Can Malawian political parties reconsider paid up membership as a way of fundaising? CMD-M conducted workshops in Lilongwe, Blantyre and Mzuzu with party leaders at district level to shed more light on the subject.
It was discovered that Political Parties in Malawi raise their funds by organizing football matches, dinner dances and coffee mornings, but their main sources are donations from well wishers from inside and even outside of the parties. Donor money, however, com...es with strings attached and difficult conditionalities. The party leadership finds it hard to budget on donor money since they do not know how much they will be given that year. Party members also don't have a sense of ownership of the paty because those who contribute towards the management of the party activities are the ones who are consedered as the real owners of the party. Is it high time, therefore, political parties considered bringing back paid up membership?
Paid up membership is where every member of a political party is obliged to willingly pay a fixed amount of money or more to their parties. This is a sign of commitment and it shows that they are in full support of the party's ideologies and manifestos. Paid up membership makes it easier for parties to recognize their members and it conquers internal democracy in parties. Members have a sense of ownership and they can ask for clarification on how finances are handled.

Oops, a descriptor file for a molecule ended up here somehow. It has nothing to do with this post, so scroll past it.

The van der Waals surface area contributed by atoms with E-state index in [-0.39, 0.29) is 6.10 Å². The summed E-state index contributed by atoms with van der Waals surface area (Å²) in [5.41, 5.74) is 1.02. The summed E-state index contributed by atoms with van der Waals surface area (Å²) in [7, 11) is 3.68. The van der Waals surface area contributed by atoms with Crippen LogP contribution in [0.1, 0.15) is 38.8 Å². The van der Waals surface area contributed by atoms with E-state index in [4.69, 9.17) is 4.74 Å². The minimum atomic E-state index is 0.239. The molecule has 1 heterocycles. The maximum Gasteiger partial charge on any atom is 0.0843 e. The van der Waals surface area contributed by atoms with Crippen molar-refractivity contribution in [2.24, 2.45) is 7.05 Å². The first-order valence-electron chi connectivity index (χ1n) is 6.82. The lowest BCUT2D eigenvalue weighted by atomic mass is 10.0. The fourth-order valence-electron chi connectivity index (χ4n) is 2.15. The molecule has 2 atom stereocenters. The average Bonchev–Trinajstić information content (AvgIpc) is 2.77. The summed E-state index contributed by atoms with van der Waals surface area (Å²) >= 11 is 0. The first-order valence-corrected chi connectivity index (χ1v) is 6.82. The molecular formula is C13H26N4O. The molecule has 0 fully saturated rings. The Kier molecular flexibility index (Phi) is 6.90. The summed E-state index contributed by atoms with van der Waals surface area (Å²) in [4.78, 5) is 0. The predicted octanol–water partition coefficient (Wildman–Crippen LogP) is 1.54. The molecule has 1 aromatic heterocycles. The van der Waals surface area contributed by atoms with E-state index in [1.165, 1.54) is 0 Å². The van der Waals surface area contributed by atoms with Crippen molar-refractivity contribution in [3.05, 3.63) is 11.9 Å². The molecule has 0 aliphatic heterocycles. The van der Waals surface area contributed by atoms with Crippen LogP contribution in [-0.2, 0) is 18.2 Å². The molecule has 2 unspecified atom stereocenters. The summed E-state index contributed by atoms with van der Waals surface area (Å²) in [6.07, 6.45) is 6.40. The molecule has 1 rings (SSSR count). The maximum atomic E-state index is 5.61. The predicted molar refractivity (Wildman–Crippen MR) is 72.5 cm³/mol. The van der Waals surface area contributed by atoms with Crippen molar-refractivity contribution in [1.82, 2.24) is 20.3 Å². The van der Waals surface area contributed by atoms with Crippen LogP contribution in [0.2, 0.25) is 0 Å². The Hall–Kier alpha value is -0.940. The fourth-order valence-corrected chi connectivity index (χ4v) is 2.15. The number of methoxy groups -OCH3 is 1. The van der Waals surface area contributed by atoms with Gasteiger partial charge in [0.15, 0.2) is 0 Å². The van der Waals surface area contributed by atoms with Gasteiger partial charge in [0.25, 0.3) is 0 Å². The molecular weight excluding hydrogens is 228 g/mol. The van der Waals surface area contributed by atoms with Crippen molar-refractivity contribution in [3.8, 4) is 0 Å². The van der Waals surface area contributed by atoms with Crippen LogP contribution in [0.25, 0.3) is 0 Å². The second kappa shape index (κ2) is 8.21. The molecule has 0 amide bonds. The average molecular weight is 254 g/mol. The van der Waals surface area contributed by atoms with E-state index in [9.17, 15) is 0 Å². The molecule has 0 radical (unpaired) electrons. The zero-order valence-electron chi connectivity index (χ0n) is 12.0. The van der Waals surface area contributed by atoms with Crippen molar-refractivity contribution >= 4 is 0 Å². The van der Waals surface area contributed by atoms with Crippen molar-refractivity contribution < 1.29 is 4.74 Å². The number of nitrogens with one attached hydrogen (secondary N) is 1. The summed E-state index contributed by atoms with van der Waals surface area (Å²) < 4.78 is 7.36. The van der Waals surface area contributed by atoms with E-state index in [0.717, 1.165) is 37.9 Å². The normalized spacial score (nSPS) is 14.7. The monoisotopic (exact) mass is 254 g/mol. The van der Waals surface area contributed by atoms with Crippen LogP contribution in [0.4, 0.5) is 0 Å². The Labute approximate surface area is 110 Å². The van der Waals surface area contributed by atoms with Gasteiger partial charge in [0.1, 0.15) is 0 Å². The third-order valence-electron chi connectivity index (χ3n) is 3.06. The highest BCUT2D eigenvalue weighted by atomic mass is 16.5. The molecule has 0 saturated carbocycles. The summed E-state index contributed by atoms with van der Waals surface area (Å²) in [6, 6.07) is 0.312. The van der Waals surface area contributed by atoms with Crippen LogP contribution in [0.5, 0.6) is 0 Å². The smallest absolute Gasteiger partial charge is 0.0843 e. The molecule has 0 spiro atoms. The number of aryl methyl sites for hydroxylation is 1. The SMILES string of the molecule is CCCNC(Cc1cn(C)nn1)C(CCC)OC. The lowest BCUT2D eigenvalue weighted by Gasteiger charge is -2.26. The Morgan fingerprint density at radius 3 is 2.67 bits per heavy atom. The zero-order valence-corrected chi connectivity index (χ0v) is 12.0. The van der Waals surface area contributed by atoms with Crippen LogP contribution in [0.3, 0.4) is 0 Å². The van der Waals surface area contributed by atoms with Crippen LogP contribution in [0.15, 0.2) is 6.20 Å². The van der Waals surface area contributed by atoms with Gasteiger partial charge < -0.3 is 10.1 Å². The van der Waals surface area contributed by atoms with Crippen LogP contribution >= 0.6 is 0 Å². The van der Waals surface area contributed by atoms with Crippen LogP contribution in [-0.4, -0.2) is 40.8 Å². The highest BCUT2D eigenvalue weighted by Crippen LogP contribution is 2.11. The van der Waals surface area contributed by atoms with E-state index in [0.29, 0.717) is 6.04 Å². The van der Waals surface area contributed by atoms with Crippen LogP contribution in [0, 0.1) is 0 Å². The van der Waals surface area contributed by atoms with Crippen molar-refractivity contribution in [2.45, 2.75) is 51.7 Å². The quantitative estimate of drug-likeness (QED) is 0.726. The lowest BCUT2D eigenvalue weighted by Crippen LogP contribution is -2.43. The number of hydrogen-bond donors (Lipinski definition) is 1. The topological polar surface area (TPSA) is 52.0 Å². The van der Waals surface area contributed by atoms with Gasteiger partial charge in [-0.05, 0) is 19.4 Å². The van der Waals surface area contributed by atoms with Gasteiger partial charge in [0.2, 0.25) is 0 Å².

The idea has not recently received enough support because it was once misused during the one party system when people were forced to buy cards and were denied some of their rights in absence of the card. People are therefore a bit unsure because they don't want to go back to such times. There was also no accountability on how the money gained from the selling of the cards was being used.
However, with good personnel recruited and effective accountability mechanisms put in place, this could be a solution to lack of funds in most political parties especially those out of government. This money can be used during conventions and for campaigning.